Non-competitive keywords are often overlooked gems in the world of SEO. These terms have lower search volume and therefore have less competition. While they might not drive as much traffic to your site as a competitive keyword, they can attract more targeted, higher-converting traffic.
Let’s say your business sells artisanal chocolate. You might have a better chance of ranking for a keyword like ‘handmade dark chocolate with hazelnuts’ than for a more competitive keyword like ‘chocolate.’ While the search volume for the former may be lower, the traffic it attracts could be of higher quality. The visitors who arrive at your site through these specific keywords are more likely to have a genuine interest in your products.
With all these types of keywords, it’s important to remember that the right mix for your content depends on your specific goals, audience, and industry. By understanding the different types of keywords and how to use them effectively, you can better position your content for SEO success.
How to research keywords
According to SEMrush’s database, there are over 24.9 billion keywords today, and the number will only keep rising. But I’ve been in the industry long enough to know that not all of them are beneficial for enhancing your SEO. So, how can you find a keyword or keyphrase that fits your strategy perfectly?
It all boils down to understanding your target audience. As an experienced professional, I always place myself in the shoes of my ideal users and consider the terms they’re likely to use when searching for information related to my clients’ websites.
One important step to achieving this is keyword research. It enables me to write blogs that resonate with my audience and rank well on search engines. Not only does this process improve visibility, but it also contributes to better conversion rates.
Here are the basics of getting started with keyword research:
- Use keyword tools
Keyword research often involves the use of various keyword tools. They can generate a wide range of relevant keyword suggestions, and they also provide valuable insights into relevant keywords, which can help inform your decision-making regarding your SEO strategy.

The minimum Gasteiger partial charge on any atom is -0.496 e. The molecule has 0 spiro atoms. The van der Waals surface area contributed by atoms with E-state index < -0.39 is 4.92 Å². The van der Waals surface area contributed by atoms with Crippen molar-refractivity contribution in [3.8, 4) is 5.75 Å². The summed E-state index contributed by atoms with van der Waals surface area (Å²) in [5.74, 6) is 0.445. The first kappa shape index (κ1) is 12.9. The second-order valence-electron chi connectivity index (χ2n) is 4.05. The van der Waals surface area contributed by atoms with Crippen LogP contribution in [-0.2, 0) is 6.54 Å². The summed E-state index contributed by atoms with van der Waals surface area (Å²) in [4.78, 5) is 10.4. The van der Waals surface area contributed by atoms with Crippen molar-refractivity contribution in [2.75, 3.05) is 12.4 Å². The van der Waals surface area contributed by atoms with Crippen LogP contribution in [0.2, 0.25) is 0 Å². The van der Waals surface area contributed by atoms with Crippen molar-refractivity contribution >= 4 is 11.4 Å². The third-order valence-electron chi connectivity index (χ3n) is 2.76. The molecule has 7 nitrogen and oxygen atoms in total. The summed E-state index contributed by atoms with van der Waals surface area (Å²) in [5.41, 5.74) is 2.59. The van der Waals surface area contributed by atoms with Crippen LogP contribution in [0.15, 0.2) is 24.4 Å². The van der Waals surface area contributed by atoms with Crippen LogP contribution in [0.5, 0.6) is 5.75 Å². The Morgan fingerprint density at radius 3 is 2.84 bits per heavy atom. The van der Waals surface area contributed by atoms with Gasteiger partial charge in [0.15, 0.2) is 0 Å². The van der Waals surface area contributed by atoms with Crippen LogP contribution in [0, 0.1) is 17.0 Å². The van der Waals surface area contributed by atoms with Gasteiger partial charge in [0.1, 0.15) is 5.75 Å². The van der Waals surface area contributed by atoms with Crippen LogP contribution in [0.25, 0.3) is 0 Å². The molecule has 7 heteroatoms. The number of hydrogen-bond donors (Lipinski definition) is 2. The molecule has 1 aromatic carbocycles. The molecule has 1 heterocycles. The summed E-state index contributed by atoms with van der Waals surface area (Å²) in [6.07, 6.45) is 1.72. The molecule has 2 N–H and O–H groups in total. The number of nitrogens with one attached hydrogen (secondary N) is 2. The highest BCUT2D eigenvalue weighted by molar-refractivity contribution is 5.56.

I’ve used several keyword research tools over the years. Here are the ones I found particularly helpful:
- Google Keyword Planner : This classic tool allows you to find keywords related to your business or industry and see how they might perform.
- SEMrush : This tool provides comprehensive keyword data, including volume, difficulty, and competitive density. It also gives insight into the keywords your competitors are targeting.
- Ahrefs : Known for its extensive backlink analysis features, Ahrefs also offers a powerful keyword research tool that provides keyword ideas and detailed metrics.
Their features and offerings may differ, so it’s important to take the time to study each tool before you commit to one. That way, you can select the one that best aligns with your requirements.
- Consider keyword difficulty
When conducting keyword research, it’s important to consider keyword difficulty, which is a metric that indicates how challenging it might be to rank for a particular keyword. Often abbreviated as KD, it takes into account the existing competition and then assigns scores ranging from 1 to 100. Terms on the lower end of the scale are generally easy to rank for, while those on the opposite end have greater competition.
Personally, I gravitate towards those with a score of around 30%, as they often offer decent search volume and reasonable competition – a healthy balance to strike.
- Consider keyword volume
Keyword volume is another important factor to consider when choosing keywords. It refers to the number of searches a particular term receives within a given time frame. According to Ahrefs, around 95% of keywords get 10 monthly searches at most. Most long-tail keywords fall in the 95% category, while the remaining 5% comprise short-tail terms. Both types have their own pros and cons, so I’ve learned to balance their placement in my content.
Although high-volume words are very competitive, they can bring significant traffic if you manage to rank for them. On the other hand, their low-volume counterparts can add up to substantial traffic and often convert better since they’re more specific.
How to use keywords in your content
Using keywords naturally is vital to the success of your SEO strategy. Effective placement can greatly help your content’s visibility and relevance.
Here are various sections you can place your keywords naturally and effectively:
- In title tags
A title tag is an HTML element that indicates the title of a webpage. It’s the headline you click on for a given result on a SERP, and it appears at the top of the browser tab when the page is opened.